I've recently arrived in Tucuman, to a virtually empty, but lovely, hostel, so I thought I'd make the most of the free computer to post a quick update. It also seems quite fast, which is a major bonus after some of the connections that I've experienced in various hostels around Argentina. So, I'll begin with Boxing Day, which is where I left you last time:
Sunday 26th December 2010 (Boxing Day)
Well, today was dominated by Adrian's departure. I think Oscar and Andres did a good job of covering up their sadness, but I'm sure everyone felt rather upset about their fun few months coming to an end (and friendships being put on hold). Oscar cooked a farewell feast for lunch: 3 different Chinese dishes, eaten with noodles. He's such a perfectionist (maybe that's why we get on so well), he was most perturbed by the lack of soy sauce. But he needn't have worried, once again it was delicious. We then played a few last games of cards before the inevitable time came around... and it was time to get a taxi to the bus station.
We waved an emotional goodbye to Adrian (after a quick goodbye beer) and then Oscar, Andres and Manolo took me on a tour of the University. It was totally deserted (Christmas holidays), but at least I got a feel for the place. We also met up with an older Chinese couple (whose exact role I'm not sure of, but I imagine they do something to co-ordinate the presence of Chinese students in La Rioja).
After a quick trip to the supermarket (Chango Mas has become my home-away-from-home during my stay in La Rioja... well, that and Super Vea [both supermarkets handily placed so as not to work up too much of a sweat]), I cooked pasta with aubergine, pepper and tomato (and a lot of chili) and the troops seemed to enjoy it (I think the chili helped!). I wish I could have cooked more typical fare, but most British dishes require more than one ring (i.e. an oven is quite useful)! Hopefully they will be able to visit the UK at some point in the future (although I fear they might find classic UK dishes a bit bland... well, I'm sure a bit of chili and garlic would work wonders!). We played more cards and felt totally at ease in each other's company, despite Adrian's departure (sad though we were that he had gone). It's so nice when you just click with people and can enjoy their company, even when there is a (major) language barrier to overcome.Oh, yes, and more raw eggs were consumed as forfeits for losing (luckily not by me... although I can't say I'd have been that worried... I eat most things, after all!). The looks on Oscar and Manolo's faces as they consumed said eggs were priceless, though, and will long stay in my memory...
Well, my time in La Rioja was also running out, so I packed my bags in readiness for tomorrow's departure and tried to get an earlyish night (which was rather difficult with the combination of heat, previous late nights and the fact that it was a Sunday!).
Monday 27th December 2010
In the end I managed quite a good night's sleep, but it meant getting up later than anticipated. Oscar had said he had wanted to get up early to cook me a farewell meal (which sums up his kindness nicely). Well, instead of cooking, he insisted on going and buying empanadas for lunch, which I happily devoured before getting a taxi to the bus station (La Rioja is the only place so far where the bus station is right on the edge of town). The watermelon was aborted, however, on discovery that it was rotten (once it had released it's putrid juice all over the kitchen... which reminds me: in my increasing catalogue of breaking things, I managed to drop a watermelon earlier in the week! Well, to be precise the handles of the carrier bag broke and it cracked in half! Luckily, the carrier bag captured the wreckage, so there wasn't much that went to waste! Phew).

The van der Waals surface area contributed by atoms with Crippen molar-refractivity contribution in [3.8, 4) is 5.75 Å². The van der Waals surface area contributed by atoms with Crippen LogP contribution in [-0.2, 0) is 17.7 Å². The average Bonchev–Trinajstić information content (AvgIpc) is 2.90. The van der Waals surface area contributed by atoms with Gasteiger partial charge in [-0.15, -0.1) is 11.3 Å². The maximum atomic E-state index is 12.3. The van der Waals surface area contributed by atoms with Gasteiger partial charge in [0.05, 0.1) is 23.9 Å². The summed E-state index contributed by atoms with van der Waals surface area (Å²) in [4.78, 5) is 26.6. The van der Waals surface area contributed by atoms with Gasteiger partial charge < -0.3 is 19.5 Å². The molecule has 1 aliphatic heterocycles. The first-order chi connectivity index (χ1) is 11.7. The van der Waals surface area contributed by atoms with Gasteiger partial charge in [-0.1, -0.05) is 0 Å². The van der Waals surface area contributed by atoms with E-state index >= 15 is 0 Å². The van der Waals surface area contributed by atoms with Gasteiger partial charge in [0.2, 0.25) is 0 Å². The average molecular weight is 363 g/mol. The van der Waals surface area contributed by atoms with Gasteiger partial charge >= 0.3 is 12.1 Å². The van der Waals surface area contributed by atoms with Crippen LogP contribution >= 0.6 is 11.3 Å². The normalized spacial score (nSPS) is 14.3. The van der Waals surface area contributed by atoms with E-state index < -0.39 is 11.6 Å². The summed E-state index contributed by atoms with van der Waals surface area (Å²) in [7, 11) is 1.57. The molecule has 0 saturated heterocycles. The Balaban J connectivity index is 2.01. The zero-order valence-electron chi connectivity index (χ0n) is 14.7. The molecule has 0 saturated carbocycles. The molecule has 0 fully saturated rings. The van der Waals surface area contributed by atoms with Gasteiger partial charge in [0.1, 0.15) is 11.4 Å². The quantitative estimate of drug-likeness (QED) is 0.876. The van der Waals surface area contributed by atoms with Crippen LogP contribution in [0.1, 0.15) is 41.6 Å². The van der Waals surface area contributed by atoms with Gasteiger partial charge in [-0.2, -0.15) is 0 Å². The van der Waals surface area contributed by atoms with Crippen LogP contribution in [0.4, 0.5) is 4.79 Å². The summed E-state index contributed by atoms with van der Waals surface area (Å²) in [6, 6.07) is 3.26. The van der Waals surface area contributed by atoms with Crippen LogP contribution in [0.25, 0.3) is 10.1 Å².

It was really sad to say goodbye to Oscar and Andres... and so the bus journey was the most melancholy so far on my trip (sensitive soul that I am!). Luckily the scenery was there to boost my spirits. The pass over the mountains between Catamarca and Tucuman was particularly impressive and highlighted a major climatic difference: Tucuman is much more wet and humid than La Rioja. So, instead of deserty scrub and occasional olive groves/vineyards, there were fields upon fields of sugarcane and other lush green tropical greenery. The contrast was amazing considering that it was only a 6 hour bus ride ("only" 6 hours! See how Argentina affects you!). You could also see it in the weather (great big storm clouds, with patches of blue and occasional showers... including a heavy downpour on my way to the supermarket this evening [which you don't really mind when the temperature is still in the 30s at 9pm!]).
Well, I arrived in Tucuman a few hours ago and my first impressions are good. The city is much bigger/busier than La Rioja, and as I say, it is much more humid (despite the temperature itself probably being a few degrees cooler). The hostel (Tucuman Hostel) is really nice... in a great old colonial building, with a small swimming pool out the back (and lovely internal/external courtyards - if you know what I mean). Sadly, it is almost deserted, but at least that means I should get a good night's sleep! And luckily, the owner/manager is really friendly (we had a good chat while I ate my dinner) so the atmosphere is totally different to San Luis (where it was similarly quiet). So, basically, that's brought things up-to-date. I will explore the city tomorrow and can give you more detailed impressions then! Now it's time to make the most of the quiet dorm, so I will be bid you goodnight!
I hope all is well with you and that you have finished digesting any Christmas overindulgence...
Love J xx